New Aspects of the Contribution of ER to SOCE Regulation: The Role of the ER and ER-Plasma Membrane Junctions in the Regulation of SOCE

  • Hayley DingsdaleEmail author
  • Emmanuel Okeke
  • Lee Haynes
  • Gyorgy Lur
  • Alexei V. TepikinEmail author
Part of the Advances in Experimental Medicine and Biology book series (AEMB, volume 993)


The junctions between the endoplasmic reticulum and the plasma membrane are essential platforms for the activation of store-operated Ca2+ influx. These junctions have specific dimensions and are nonuniformly distributed in polarized cells. The mechanisms involved in the formation of the junctions are currently undergoing vigorous investigation, and significant progress was attained in this research area during the last 10 years. Some cell types display stationary junctions, while in other cells, new junctions can form rapidly following cytosolic Ca2+ signals and/or the reduction of the Ca2+ concentration in the lumen of the endoplasmic reticulum; furthermore, in moving cells, junctions can undergo saltatory formation, long distance sliding, and dissolution. The proteins involved in the activation of the Ca2+ influx could be also involved in the formation of the junctions. The architecture, dynamics, and localization of the junctions are important for the regulation of Ca2+ signaling cascades and their downstream events.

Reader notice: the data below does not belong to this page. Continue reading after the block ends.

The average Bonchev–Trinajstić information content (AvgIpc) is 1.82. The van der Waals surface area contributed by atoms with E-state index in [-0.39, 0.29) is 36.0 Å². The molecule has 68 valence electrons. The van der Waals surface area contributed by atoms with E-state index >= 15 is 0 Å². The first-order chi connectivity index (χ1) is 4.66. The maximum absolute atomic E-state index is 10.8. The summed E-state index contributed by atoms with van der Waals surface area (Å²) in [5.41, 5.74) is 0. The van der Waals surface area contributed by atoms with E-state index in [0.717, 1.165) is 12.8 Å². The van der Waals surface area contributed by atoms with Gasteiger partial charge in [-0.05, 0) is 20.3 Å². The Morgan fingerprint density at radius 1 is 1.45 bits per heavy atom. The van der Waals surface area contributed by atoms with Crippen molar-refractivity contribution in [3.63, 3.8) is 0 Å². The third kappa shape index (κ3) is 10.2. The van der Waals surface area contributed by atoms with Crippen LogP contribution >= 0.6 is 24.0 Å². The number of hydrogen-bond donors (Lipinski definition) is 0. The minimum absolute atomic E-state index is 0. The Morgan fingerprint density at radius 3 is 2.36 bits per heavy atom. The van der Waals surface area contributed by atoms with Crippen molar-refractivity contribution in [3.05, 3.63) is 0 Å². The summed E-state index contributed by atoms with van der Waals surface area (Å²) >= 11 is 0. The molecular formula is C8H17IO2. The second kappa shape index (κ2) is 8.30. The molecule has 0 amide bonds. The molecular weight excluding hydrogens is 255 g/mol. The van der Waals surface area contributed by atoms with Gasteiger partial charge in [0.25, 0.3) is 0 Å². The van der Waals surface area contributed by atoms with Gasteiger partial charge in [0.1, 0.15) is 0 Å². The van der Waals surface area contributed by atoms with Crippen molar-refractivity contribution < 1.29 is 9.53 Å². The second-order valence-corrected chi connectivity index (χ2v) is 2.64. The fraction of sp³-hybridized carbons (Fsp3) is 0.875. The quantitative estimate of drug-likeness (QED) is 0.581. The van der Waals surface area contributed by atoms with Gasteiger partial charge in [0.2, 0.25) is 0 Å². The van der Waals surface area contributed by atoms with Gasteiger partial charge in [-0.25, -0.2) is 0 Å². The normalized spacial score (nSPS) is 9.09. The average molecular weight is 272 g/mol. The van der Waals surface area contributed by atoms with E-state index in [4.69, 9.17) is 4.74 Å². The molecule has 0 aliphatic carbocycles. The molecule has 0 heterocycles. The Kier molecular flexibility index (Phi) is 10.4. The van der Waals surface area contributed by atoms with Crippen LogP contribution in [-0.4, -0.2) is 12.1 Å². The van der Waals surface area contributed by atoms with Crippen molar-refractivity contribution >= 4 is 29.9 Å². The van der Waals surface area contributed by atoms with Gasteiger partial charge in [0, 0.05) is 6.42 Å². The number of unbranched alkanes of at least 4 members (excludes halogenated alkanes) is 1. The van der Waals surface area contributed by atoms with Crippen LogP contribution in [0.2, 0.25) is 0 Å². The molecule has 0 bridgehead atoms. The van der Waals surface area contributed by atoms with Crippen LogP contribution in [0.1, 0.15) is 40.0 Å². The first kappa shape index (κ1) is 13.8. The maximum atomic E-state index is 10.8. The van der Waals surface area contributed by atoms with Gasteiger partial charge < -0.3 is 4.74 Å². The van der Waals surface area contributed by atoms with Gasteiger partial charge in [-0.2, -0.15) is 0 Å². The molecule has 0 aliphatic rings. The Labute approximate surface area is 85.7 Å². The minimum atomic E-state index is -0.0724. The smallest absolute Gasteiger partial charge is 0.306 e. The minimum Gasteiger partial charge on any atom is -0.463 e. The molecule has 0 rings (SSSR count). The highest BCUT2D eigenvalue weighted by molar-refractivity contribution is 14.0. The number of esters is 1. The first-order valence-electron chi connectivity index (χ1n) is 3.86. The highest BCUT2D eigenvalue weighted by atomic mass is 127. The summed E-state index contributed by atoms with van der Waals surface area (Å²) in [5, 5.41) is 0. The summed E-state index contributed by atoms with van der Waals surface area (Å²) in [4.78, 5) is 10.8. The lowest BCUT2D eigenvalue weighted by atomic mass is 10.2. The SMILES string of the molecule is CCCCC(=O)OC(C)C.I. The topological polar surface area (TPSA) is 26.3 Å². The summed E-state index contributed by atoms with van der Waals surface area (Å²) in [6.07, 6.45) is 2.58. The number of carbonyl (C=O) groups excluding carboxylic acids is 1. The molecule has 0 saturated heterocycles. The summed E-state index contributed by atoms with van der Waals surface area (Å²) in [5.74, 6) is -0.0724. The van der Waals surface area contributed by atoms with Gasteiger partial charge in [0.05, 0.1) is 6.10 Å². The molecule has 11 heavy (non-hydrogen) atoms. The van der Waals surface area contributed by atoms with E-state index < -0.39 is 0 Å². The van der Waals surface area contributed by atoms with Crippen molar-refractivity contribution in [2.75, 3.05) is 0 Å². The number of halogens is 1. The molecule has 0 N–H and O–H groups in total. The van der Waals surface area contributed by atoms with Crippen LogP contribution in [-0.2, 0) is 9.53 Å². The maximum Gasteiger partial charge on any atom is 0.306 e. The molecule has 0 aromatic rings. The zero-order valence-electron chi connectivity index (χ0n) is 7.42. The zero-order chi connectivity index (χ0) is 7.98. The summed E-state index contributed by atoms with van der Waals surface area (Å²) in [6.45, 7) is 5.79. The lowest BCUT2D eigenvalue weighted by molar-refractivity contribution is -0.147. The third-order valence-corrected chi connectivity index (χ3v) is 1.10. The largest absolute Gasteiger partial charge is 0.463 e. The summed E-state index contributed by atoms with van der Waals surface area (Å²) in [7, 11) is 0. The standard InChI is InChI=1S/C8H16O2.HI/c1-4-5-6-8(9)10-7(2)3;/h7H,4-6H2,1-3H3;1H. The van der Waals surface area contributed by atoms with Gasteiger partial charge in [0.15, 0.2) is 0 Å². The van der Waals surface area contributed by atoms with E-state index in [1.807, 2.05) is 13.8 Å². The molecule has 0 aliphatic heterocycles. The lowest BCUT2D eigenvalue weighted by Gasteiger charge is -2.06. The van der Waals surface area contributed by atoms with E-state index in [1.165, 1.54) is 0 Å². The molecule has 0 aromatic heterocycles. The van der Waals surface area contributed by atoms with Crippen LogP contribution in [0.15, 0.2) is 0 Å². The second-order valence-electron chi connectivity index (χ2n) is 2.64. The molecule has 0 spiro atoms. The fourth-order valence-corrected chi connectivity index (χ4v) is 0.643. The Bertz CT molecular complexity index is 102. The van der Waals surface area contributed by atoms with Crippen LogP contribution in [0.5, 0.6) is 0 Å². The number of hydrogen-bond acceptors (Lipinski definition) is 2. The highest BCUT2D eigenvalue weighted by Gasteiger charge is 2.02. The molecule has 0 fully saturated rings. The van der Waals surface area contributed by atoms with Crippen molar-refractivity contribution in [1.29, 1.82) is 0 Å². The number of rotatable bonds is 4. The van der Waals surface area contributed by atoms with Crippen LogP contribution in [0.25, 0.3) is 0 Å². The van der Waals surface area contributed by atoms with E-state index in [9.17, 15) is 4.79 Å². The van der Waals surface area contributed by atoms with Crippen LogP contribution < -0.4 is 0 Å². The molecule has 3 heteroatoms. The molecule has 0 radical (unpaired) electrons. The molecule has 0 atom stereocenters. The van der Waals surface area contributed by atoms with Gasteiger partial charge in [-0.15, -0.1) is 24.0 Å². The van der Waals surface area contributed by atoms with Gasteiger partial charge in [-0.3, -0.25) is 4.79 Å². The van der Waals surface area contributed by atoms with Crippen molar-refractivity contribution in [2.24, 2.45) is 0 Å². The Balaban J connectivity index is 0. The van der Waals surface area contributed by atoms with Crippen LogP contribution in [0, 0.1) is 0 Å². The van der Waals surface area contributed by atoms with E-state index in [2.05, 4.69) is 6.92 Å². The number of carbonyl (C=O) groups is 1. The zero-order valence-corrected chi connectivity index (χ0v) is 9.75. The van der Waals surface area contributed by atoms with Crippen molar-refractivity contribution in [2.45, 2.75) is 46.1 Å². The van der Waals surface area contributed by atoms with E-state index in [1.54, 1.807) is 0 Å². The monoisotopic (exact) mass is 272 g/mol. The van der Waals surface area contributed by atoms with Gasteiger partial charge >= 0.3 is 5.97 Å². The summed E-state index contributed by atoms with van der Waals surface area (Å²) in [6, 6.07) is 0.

Store-operated Ca2+ entry ER-PM junctions Ca2+ influx Ca2+ signaling STIM Orai 


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Copyright information

© Springer International Publishing AG 2017

Authors and Affiliations

  1. 1.School of BiosciencesCardiff UniversityCardiffUK
  2. 2.The Physiological Laboratory, Department of Cellular and Molecular Physiology, Institute of Translational MedicineThe University of LiverpoolLiverpoolUK
  3. 3.Department of NeurobiologyYale School of MedicineNew HavenUSA

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